With a pastry brush, lightly brush chicken with olive oil.
In resealable plastic bag, combine cheese, crumbs and all seasonings; shake well.
Transfer mixture to plate; dip each chicken breast in cheese mixture, turning to coat all sides.
Arrange on a nonstick baking sheet coated with olive oil cooking spray.
Bake until chicken is cooked through, 20-25 minutes.
Balsamic Pork Tenderloin
- 1/2 cup olive oil
- 1/4 cup balsamic vinegar
- 2 teaspoons dried oregano leaves, crushed
- 2 garlic cloves, minced
- 1/2 teaspoon salt
- 1/4 teaspoon black pepper
- 1 (1 lb) pork tenderloin, trimmed
- Cooking Spray
- 1⁄4 teaspoon salt
- Pepper to taste
Combine all marinade ingredients in a small bowl, stirring well with a whisk.
Place the pork in a large zip-top plastic bag, add 1/3 cup of the marinade and seal. Refrigerate remaining marinade for later use. Toss bag gently to coat. Refrigerate overnight or at least 8 hours, turning occasionally.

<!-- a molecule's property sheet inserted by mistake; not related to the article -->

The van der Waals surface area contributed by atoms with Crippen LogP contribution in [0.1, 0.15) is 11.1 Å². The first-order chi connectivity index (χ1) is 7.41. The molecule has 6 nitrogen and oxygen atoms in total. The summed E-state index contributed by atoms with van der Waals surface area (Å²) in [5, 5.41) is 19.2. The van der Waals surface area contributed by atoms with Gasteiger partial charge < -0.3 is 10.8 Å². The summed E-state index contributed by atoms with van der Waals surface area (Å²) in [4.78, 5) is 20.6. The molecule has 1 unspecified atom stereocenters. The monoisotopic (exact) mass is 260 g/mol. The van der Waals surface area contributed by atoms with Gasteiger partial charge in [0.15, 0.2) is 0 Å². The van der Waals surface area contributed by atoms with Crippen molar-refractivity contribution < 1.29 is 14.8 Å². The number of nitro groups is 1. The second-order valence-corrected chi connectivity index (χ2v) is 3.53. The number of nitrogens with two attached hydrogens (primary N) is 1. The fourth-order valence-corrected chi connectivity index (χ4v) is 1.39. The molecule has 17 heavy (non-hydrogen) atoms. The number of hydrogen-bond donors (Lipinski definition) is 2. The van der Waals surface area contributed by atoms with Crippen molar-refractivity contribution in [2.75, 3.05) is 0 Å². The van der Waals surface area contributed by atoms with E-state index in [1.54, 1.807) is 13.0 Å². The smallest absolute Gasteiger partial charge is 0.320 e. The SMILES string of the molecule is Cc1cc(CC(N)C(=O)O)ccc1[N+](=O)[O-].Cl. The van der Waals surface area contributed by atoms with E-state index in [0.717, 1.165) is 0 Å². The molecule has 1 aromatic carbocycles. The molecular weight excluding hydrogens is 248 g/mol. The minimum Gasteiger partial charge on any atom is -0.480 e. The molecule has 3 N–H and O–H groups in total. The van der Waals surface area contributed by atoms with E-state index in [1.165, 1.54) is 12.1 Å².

Preheat oven to 450 degrees F
Remove pork from marinade; discard the marinade in the bag. Tie kitchen string around the pork tenderloin in 3 places. Put the pork in a small roasting pan coated with cooking spray.
Roast the pork for 15 minutes or until a thermometer inserted into thickest part of meat reaches 145 degrees. Remove the pork from the oven and let rest 5 minutes. Sprinkle pork with 1/8 teaspoon salt and pepper to taste. Cut into slices and serve.
Flank Steak with Gorgonzola Butter
- 1 1/2 lb flank steak
- 1 tablespoon olive Oil
- 2 garlic cloves, crushed
- 1/2 teaspoon kosher salt
- Fresh cracked pepper, to taste
- Cooking Spray
- 3 tablespoons butter, softened
- 3 tablespoons crumbled Gorgonzola cheese
Make the Gorgonzola butter by mixing together the butter and cheese. Set aside in a serving ramekin.